Pharmaceuticals and Modern Statecraft in South Africa: The Cases of Opium Thalidomide and Contraception

by Julie Parle, Rebecca Hodes and Thembisa Waetjen

In this audio clip, Thembisa Waetjen and Rebecca Hodes discuss their article, co-authored with Julie Parle, which explores a century of pharmaceutical politics through a close historical account of three medicaments. In African contexts, historical research necessarily engages with experiences of colonisation/decolonisation, which have shaped local and global relations of power, culture, knowledge, and the body, as well as ideas about health, healing and harm. One of those histories has been remarkably under-researched: the use of pharmaceuticals. Parle, Hodes, and Waetjen use their own distinct but overlapping projects to demonstrate the value of historical investigation for developing what they term ‘Pharmaceutical Modernities’ within the broader Medical Humanities. They reflect on the importance of historical methods for understanding diverse practices of medicines regulation and adaptation among consumers, providers, state authorities, contract packaging service and drug manufacturers. Waetjen traces the origins and changing nature of opiate consumption, regulation and addiction in the early twentieth century; Parle charts the ‘three phases’ of the teratogen thalidomide in southern Africa; and Hodes considers medicalised contraception and pharmaceutical, racial and gendered agendas in the post-colony. Chemical medicines offer a crucial focus for considering the changing landscape of vitality, consumption, modernity, and biopower. As argued here, we must have greater exchange between those who develop and deploy pharmaceuticals and humanities scholars who seek to understand their impacts across time. The authors invite readers to approach their paper as a starting point for further research about the pharmaceutical humanities in Africa.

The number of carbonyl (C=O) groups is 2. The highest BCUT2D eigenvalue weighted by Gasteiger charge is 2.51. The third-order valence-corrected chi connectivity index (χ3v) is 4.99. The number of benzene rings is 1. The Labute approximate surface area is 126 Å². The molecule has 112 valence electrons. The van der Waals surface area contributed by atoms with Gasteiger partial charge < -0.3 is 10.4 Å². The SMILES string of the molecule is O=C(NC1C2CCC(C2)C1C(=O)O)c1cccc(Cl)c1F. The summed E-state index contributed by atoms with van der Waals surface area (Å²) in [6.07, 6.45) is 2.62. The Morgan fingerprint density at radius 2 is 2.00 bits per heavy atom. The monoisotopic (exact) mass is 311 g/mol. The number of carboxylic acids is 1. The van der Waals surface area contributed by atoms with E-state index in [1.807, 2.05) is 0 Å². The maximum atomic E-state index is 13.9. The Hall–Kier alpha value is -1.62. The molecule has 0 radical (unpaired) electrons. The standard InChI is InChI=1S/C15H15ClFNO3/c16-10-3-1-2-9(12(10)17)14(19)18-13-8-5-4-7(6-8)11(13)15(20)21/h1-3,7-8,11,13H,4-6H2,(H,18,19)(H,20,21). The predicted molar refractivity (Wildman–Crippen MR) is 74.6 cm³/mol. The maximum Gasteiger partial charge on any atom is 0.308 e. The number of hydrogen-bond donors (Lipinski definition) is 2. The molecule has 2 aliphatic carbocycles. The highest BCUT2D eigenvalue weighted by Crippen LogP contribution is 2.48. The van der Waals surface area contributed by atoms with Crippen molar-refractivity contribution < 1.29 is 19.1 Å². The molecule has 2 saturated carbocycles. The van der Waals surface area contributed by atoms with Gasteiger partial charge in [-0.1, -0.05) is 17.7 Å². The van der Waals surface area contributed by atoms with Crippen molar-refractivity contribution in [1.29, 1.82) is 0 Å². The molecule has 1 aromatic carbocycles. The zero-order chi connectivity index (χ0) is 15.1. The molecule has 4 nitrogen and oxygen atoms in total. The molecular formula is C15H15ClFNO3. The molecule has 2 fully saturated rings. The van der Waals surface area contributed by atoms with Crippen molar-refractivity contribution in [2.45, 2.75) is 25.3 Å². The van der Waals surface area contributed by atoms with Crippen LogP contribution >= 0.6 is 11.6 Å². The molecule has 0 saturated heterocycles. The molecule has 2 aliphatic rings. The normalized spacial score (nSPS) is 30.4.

To hear Thembisa Waetjen and Rebecca Hodes discuss this article, please follow this link to Soundcloud:

Read the full article on the Medical Humanities Journal website.

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